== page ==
One of the last initiatives by former FCC chmn Julius Genachowski is the Gigabit City Challenge, calling for at least 1 gigabit community in all 50 states by ’15. As communities up their speed game, other issues affecting broadband quality like latency, transition to IPv6 and WiFi deployment shouldn’t be overlooked, panelists said at a Broadband Breakfast briefing Tues. Latency matters to apps and services like telesecurity and gaming, said Scott Wallsten, vp for research at Technology Policy Institute, a think tank focusing on economics of technology. As speeds steadily increase, so is latency, he said, citing various broadband speed reports: “We are focusing on speed potentially at the expense of everything else." He said it’s uncertain which broadband quality attributes matter most for innovation, and it’s important for policymakers to learn the answer rather than setting “arbitrary goals” for one attribute.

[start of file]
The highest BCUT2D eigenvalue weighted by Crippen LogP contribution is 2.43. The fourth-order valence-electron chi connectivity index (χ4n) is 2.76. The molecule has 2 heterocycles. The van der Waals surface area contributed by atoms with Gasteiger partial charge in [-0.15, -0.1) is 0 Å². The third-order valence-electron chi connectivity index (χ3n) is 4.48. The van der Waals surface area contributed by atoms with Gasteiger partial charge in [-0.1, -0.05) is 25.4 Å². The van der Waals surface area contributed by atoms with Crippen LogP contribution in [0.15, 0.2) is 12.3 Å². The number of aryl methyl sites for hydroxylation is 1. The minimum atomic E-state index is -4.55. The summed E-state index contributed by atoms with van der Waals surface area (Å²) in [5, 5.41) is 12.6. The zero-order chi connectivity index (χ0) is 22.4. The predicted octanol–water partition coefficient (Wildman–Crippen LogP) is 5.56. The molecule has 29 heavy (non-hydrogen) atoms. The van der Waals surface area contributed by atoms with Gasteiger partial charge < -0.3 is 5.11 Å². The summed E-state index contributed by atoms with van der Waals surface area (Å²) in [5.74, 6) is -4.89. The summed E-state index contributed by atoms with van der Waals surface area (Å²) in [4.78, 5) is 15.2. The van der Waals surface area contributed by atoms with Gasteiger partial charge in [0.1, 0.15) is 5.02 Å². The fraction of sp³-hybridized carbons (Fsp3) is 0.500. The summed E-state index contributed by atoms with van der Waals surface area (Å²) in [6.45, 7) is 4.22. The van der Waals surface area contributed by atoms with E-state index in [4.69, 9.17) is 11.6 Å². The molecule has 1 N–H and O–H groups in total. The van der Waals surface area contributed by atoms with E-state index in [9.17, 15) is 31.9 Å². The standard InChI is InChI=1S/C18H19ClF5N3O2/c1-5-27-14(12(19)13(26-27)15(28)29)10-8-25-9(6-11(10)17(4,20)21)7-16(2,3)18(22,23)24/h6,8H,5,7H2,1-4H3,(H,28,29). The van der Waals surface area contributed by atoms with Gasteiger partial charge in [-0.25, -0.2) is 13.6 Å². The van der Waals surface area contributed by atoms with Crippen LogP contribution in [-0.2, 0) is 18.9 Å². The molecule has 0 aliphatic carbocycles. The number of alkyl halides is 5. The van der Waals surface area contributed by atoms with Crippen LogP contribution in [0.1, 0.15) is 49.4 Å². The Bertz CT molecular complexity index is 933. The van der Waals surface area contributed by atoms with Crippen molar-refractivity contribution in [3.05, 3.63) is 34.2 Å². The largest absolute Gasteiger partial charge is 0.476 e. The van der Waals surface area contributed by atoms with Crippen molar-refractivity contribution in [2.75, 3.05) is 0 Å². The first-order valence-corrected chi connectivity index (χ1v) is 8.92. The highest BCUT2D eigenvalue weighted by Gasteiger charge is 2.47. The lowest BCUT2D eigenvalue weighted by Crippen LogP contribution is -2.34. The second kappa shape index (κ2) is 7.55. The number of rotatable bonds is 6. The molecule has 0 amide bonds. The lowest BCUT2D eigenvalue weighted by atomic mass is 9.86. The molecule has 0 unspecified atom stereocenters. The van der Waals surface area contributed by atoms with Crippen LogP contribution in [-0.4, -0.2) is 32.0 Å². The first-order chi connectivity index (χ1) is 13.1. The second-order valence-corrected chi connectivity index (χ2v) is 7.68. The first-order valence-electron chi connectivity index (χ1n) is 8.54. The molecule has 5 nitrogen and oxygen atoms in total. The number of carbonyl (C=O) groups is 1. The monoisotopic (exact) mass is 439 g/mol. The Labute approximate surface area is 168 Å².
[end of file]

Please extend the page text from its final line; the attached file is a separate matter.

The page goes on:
Low latency is also critical to next generation video conferencing, which will change the way patients interact with health care providers, said William Wallace, exec dir, US Ignite, which develops gigabit-ready experiences and applications. Comcast Cable svp Kevin McElearney said the more the industry gets to next generation networks, “there are more things you need to focus on than just the last mile." He said the technology to deliver faster speeds is there, adding “as demand (for faster speeds) comes in, we have the capability to deliver.” Meanwhile, he said accelerating the transition to IPv6 is just as important as increasing the speeds, noting that Comcast has already rolled out the new IP address standard to half of its sub base and plans to roll it out to its entire footprint next year.